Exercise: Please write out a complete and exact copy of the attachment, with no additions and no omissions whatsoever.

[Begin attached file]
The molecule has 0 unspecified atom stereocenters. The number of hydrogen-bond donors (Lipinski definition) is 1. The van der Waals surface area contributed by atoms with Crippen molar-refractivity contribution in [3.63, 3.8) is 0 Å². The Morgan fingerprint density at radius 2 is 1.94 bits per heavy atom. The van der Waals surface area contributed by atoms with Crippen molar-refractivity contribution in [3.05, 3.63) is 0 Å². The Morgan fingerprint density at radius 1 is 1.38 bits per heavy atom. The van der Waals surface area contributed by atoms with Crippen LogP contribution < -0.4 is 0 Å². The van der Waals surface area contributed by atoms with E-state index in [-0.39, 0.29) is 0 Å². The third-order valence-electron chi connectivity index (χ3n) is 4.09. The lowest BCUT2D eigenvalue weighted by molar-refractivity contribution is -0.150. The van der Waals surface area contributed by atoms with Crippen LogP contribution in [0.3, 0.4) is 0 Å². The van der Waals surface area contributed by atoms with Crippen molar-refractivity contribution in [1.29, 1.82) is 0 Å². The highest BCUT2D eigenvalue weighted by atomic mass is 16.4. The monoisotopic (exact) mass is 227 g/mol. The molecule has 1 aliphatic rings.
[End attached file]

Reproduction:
The molecule has 0 unspecified atom stereocenters. The number of hydrogen-bond donors (Lipinski definition) is 1. The van der Waals surface area contributed by atoms with Crippen molar-refractivity contribution in [3.63, 3.8) is 0 Å². The Morgan fingerprint density at radius 2 is 1.94 bits per heavy atom. The van der Waals surface area contributed by atoms with Crippen molar-refractivity contribution in [3.05, 3.63) is 0 Å². The Morgan fingerprint density at radius 1 is 1.38 bits per heavy atom. The van der Waals surface area contributed by atoms with Crippen LogP contribution < -0.4 is 0 Å². The van der Waals surface area contributed by atoms with E-state index in [-0.39, 0.29) is 0 Å². The third-order valence-electron chi connectivity index (χ3n) is 4.09. The lowest BCUT2D eigenvalue weighted by molar-refractivity contribution is -0.150. The van der Waals surface area contributed by atoms with Crippen LogP contribution in [0.3, 0.4) is 0 Å². The van der Waals surface area contributed by atoms with Crippen molar-refractivity contribution in [1.29, 1.82) is 0 Å². The highest BCUT2D eigenvalue weighted by atomic mass is 16.4. The monoisotopic (exact) mass is 227 g/mol. The molecule has 1 aliphatic rings.